2. Responding to this question will lead Plato to the enunciation of what will inaugurate metaphysics: the myth of anamnesis. The myth ripostes to an aporia addressed by Meno to Socrates in his discourse on the essence: If you do not rely on experience, if this recourse is in principle impossible in your search for the essence, how will you look for something when you don’t in the least know what it is? How on earth are you going to set up something you don’t know as the object of your search? To put it another way, even if you come right up against it, how will you know that what have found is the thing you didn’t know? (Plato 1961, Meno, 80d) According to you, Meno, says Socrates, repeating the aporia to bring out the stakes, a man cannot try to discover either what he knows or what he does not know. He would not seek what he knows, for since he knows it there is no need of the inquiry, nor what he does not know, for in that case he does not even know what he is to look for. (80e) This aporia, crucial in the history of philosophy, sets out the very difficulty of a reflection on essence, on origin, on that whereby a thing begins to be. The stakes are incredibly high. “Aporia” means that if truth is truly something that is achieved, and achieved in dialogue, one cannot learn; there is therefore nothing new; one cannot say what is. A discourse of truth, which would not be a simple collection of facts but would unite dejure these facts in an essential unity that would speak their origin, such a discourse is a deception. Meno’s aporia, left unanswered, is the thoroughgoing victory of skepticism.

      Stiegler > Plato: Meno's "aporia" / "the myth of anamnesis" ||

  5. Sep 2018
    1. Although the Phaedrus also criticizes the rhetoric of the day,4 it explains what an art of rhetoric would be: the speech of the true rhetorician is based on knowledge of the soul and its different forms and of the kinds of speeches appropriate to eac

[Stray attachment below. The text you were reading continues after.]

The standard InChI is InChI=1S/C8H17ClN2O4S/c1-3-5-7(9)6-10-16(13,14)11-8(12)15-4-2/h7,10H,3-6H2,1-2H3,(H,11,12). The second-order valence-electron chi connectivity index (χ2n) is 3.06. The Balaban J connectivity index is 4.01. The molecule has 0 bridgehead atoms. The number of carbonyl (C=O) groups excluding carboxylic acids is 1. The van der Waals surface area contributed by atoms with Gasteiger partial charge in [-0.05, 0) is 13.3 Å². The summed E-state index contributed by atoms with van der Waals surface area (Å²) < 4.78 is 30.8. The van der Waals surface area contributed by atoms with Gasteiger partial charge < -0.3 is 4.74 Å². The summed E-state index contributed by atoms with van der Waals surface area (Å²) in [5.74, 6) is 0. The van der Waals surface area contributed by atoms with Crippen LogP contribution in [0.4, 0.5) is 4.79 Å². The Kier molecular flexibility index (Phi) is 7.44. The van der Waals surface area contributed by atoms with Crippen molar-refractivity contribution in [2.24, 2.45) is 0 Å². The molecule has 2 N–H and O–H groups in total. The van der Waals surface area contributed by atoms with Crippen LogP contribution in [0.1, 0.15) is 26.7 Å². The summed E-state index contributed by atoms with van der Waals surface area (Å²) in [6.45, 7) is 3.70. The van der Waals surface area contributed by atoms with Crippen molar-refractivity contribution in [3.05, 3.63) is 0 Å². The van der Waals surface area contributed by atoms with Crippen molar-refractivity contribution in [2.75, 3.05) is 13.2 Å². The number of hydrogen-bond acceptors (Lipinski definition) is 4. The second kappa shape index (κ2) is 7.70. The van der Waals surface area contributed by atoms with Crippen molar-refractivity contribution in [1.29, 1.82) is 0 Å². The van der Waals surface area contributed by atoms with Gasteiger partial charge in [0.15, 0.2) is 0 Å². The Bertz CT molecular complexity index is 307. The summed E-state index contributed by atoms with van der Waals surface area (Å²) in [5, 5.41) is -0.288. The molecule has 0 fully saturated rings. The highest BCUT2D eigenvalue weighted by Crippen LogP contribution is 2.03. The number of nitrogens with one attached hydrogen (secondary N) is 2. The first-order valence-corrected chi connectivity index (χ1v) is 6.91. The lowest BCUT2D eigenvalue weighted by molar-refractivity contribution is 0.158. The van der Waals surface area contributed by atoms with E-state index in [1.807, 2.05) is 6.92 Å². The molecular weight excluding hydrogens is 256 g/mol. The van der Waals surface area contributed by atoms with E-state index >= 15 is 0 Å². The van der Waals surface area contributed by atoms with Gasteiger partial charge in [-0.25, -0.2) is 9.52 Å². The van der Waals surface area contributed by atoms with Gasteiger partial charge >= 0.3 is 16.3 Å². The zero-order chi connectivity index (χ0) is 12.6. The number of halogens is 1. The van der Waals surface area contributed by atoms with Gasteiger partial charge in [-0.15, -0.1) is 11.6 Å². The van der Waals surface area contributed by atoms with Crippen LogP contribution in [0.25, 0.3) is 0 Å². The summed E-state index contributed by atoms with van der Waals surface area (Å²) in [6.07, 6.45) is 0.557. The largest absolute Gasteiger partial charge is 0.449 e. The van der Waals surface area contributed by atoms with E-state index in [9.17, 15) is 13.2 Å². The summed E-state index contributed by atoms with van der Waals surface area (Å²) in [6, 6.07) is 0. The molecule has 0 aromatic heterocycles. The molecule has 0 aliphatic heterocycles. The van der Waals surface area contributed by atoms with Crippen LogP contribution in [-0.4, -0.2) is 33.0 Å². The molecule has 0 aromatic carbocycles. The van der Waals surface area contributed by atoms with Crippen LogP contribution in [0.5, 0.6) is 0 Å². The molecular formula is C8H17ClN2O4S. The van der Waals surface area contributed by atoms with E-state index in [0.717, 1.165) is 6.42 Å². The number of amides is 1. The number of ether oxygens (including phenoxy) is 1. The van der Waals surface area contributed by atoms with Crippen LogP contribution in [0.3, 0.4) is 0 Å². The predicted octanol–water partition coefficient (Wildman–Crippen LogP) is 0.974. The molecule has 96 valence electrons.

Plato's version of rhetoric

    2. e. Rhetoric is the counterpart of cookery, Socrates says, for just as cookery provides pleasure for the body with no regard for what truly benefits it, rhetoric gratifies the soul without considering its good. Consequently, rhetoric is ignoble flattery rather than art, both because it aims at the pleasant and also because it cannot give a rational account of its own activity.

      Rhetoric as bad.

  6. May 2017
    1. The comic spirit is given to us in order that we may analyze, weigh, and clarify things in us that nettle us, or that we are outgrowing, or trying to reshape.

      Perhaps this helps us understand what Eryximachus says to Aristophanes in the Symposium about his comedy focing Eryximachus to be on guard against Aristophanes's speech (189a8-10).

  7. Apr 2017
    1. exists independently of all perspectives and points of view and the many truths

      Plato's idea of beauty?

    2. Most importantly for Fish, there is no place to stand that is outside some context and set of presuppositions.

      Is it in the Phaedrus where the conversation takes place outside the city walls?

  8. Mar 2017